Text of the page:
Technology’s future is S-shaped

Maybe the long boom of technological disruption will slow down, ponders sf writer Charlie Stross.

We are undeniably living through the era of the Great Acceleration; but it’s probably[*] a sigmoid curve, and we may already be past the steepest part of it. [link in original]

Ah yes, that famous S-curve.  Slow to start, fast to build, massive in effect, then ultimately tapering off, like so:

Sigmoid curve plot.

The big “S”.

So we can imagine the tide of industrial-technological change rising in the 1700s, roaring into life during the 1800s, turning into a transformational riptide through the twentieth century, and then, in the 21st, gradually… slowing… down.  The rate of innovation drops.  We become accustomed to the new.  Future shock stops shocking.



Looking over the next decade

An April Institute for the Future meeting reflected on major trends for the next decade.  It’s an interesting set,  “six fundamental shifts defin[ing] a landscape of change”:

  • Hyper-urbanization: From strategies of enclosure to open strategies for the shareable city
  • Deindustrialization: From pipeline infrastructures to agile energy ecosystems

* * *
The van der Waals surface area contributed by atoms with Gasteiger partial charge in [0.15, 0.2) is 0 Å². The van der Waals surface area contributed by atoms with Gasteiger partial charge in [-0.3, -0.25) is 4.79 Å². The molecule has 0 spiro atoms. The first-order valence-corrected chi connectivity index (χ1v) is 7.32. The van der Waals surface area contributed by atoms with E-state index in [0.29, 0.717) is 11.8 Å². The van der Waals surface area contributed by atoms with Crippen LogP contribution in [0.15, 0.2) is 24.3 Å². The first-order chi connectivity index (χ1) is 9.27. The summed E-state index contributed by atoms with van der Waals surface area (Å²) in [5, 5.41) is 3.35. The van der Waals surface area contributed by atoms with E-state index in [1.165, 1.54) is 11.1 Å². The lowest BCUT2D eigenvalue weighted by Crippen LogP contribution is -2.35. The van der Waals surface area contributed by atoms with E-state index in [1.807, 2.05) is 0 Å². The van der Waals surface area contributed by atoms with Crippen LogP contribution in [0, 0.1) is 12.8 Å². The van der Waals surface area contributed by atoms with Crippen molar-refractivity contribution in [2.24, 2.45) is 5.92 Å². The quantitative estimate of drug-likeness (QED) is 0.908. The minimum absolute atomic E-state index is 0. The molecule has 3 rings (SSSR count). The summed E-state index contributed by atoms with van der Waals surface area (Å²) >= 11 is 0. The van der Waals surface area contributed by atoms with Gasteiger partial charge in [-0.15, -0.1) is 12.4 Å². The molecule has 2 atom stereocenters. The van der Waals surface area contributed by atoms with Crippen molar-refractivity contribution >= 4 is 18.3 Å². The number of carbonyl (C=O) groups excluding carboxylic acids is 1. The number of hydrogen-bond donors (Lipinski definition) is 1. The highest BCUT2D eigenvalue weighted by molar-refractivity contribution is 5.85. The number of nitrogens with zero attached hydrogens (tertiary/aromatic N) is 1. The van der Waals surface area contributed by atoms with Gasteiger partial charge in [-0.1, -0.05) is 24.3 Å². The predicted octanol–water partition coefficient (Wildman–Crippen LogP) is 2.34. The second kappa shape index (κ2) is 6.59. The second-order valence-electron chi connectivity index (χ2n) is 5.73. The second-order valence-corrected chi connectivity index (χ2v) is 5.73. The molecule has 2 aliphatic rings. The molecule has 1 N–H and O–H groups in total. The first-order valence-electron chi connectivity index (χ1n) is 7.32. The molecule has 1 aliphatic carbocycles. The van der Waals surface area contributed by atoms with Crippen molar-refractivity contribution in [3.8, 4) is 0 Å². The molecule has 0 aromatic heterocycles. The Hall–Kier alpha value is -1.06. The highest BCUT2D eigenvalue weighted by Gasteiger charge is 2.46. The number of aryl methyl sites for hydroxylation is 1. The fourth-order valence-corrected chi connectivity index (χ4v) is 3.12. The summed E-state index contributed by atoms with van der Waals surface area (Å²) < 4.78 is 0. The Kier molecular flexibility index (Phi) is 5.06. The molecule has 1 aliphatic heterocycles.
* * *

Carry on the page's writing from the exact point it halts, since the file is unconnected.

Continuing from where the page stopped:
• Dematerialization: From large-scale manufacturing to just-in-time manifestation
  • Social Production: From institutional wage labor to networked micro-contributions
  • Information Intensification: From information overload to cognitive prosthesis
  • Biomolecularization: From individually responsible intelligent organisms to complex ecosystems of biologically distributed intelligence

The same meeting also offered a nice way of thinking through the gap between present and future trends, which they call the two-curve problem:

We find ourselves facing a gap between the familiar past and an alien future. Our incumbent path is predicated on trends that may well have reached their peaks, yet the emergent path has not yet taken shape. The props of our historical strategies—open spaces, cheap fossil fuel, abundant natural resources—are in decline. But new alternatives are not yet ready for prime time. 

An interesting gap.

Mapping the European future

Creating maps is another futuring visualization tool.  Sometimes they can be tongue in cheek, but always reflecting the present moment of their composition.  For example,

Some of this is cute, like the current German leader’s name superimposed over a newCarolingian realm, or the Vatican’s new title.  Some is also less fanciful, such as the notes about overfishing, Turkey’s awkward un-fit within Europe, and east Asian debt.

(via Martin Lindner chez G+)

Economic Complexity Theory

I have been meaning to finish a long post on the implications I see in economic complexity theories coming out of MIT.  The basic theory is that economies are best thought of not in large terms of GDP or even exports per se, but in terms of the capabilities exports represent.  These capabilities can then be thought of as the raw materials for future exports and economic activities.  As a short NYTimes piece last spring described it: